Yet another problem with the above-described structure is the complexity of the structure. Any time that a problem would occur with the control system, an engineer or technician would need to be required to come to the site of the control system and trouble shoot each component in order to even determine what is the problem before any solution could be implemented. The operator or the owner of the control system, such as the airport or the owner of the tower, would be unable to determine the problem or isolate the problem before calling upon a repair crew. Thus, this structure presents numerous problems which affect operation of the aviation obstruction lights.
Previous approaches also have the problem of when one portion of the network fails, the entire network or at least a larger portion of the network also fails, thereby resulting in inconvenience, from having a non-operating system, and potential monetary fines and other penalties imposed by the regulating authorities for having such a non-operating system. An associated problem exists when the portion that fails is a main station (U.S. Pat. No. 5,644,304) or a vault computer (U.S. Pat. No. 5,926,115) since the loss of those components could result in non-operation of a much larger portion of a network than the failure of a remote module or controller. When such a large component fails, the operation of the aviation obstruction lights needs to be interrupted by shutting down the network to facilitate repair or replacement of the failed components.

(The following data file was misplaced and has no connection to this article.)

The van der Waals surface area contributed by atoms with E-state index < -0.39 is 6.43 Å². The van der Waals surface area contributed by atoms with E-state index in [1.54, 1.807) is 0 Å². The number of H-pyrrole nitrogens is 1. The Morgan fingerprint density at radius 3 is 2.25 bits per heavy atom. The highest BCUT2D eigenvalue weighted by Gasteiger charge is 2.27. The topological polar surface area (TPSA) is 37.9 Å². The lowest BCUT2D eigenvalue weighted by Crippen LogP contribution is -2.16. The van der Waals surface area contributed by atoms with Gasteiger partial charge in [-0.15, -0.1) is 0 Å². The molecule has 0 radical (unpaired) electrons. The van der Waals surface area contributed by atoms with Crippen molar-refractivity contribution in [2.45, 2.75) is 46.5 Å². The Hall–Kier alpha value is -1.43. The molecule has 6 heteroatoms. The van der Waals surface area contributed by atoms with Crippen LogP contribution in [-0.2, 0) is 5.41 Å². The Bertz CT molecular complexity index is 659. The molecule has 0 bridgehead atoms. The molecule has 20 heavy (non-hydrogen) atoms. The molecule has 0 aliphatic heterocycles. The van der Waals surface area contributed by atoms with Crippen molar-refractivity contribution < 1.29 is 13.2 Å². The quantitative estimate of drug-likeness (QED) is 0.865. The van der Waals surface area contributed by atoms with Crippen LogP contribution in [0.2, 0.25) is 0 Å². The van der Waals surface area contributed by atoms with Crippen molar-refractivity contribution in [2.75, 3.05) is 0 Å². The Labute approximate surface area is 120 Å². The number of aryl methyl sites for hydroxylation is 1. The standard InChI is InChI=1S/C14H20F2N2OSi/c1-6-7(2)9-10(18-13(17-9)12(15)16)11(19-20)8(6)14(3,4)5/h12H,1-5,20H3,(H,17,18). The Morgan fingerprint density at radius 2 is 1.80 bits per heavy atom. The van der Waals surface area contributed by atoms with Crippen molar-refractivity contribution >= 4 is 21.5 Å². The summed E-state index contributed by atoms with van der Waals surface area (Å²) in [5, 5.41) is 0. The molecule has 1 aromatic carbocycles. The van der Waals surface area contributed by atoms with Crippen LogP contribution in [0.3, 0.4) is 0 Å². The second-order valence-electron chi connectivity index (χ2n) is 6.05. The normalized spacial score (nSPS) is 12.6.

A control system for aviation obstruction lights which is not complicated, is less difficult to debug and which does not require expensive components or significant downtime would be desirable.
The present invention overcomes the above described shortcomings by providing a robust control system which utilizes independent modules which may control one or more aviation obstruction lights and which has a lower cost. This invention eliminates the need for the external relay, provides a gentle initial power application and provides the user with condition adjustable sensitivity to real time wattage use with bulb failure detection; all from a single, replaceable module. Furthermore, each module is provided with diagnostic indicator lights for ease of troubleshooting and each module can be replaced without interruption of the operation of the other aviation obstruction lights. Lastly, the modules are structured such that the failure of one does not result in the failure of all modules, rather, problems may be isolated to a single module.
The present invention provides a lighting control module for at least one aviation obstruction light including a microcontroller, and switching means for selectively coupling the aviation obstruction light to a power source, with the microcontroller coupled to the switching means and selectively activating the aviation obstruction light. The microcontroller has programming for sensing a master light controller such that if a master light controller is sensed, then the microcontroller coordinates activation of the aviation obstruction light with the master light controller, and if a master light controller is not sensed, then the microcontroller sends activation signals as a master light controller.
The present invention further provides a light control module for at least one aviation obstruction light including a microcontroller, and a triac coupled to the microcontroller and selectively coupling a power source and the aviation obstruction light. The microcontroller has programming for selectively activating the triac for only predetermined portions of the current from the power source.